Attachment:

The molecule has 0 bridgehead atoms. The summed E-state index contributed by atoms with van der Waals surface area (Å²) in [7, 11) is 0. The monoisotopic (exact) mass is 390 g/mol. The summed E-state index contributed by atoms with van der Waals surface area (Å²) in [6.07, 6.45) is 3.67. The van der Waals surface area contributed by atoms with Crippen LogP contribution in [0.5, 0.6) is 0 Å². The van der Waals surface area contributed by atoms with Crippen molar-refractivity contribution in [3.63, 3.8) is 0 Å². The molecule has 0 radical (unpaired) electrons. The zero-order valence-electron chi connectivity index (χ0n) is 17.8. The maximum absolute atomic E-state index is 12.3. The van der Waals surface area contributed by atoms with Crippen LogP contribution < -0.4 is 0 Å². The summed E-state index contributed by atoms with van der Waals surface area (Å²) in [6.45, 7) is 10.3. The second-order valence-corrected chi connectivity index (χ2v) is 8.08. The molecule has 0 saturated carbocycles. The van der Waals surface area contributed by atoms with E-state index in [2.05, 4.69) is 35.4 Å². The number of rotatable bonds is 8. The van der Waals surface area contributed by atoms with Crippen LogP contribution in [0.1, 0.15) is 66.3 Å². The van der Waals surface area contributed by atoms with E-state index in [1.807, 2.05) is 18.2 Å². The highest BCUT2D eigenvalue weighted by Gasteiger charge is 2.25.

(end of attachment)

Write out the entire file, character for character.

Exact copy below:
The molecule has 0 bridgehead atoms. The summed E-state index contributed by atoms with van der Waals surface area (Å²) in [7, 11) is 0. The monoisotopic (exact) mass is 390 g/mol. The summed E-state index contributed by atoms with van der Waals surface area (Å²) in [6.07, 6.45) is 3.67. The van der Waals surface area contributed by atoms with Crippen LogP contribution in [0.5, 0.6) is 0 Å². The van der Waals surface area contributed by atoms with Crippen molar-refractivity contribution in [3.63, 3.8) is 0 Å². The molecule has 0 radical (unpaired) electrons. The zero-order valence-electron chi connectivity index (χ0n) is 17.8. The maximum absolute atomic E-state index is 12.3. The van der Waals surface area contributed by atoms with Crippen LogP contribution < -0.4 is 0 Å². The summed E-state index contributed by atoms with van der Waals surface area (Å²) in [6.45, 7) is 10.3. The second-order valence-corrected chi connectivity index (χ2v) is 8.08. The molecule has 0 saturated carbocycles. The van der Waals surface area contributed by atoms with E-state index in [2.05, 4.69) is 35.4 Å². The number of rotatable bonds is 8. The van der Waals surface area contributed by atoms with Crippen LogP contribution in [0.1, 0.15) is 66.3 Å². The van der Waals surface area contributed by atoms with E-state index in [1.807, 2.05) is 18.2 Å². The highest BCUT2D eigenvalue weighted by Gasteiger charge is 2.25.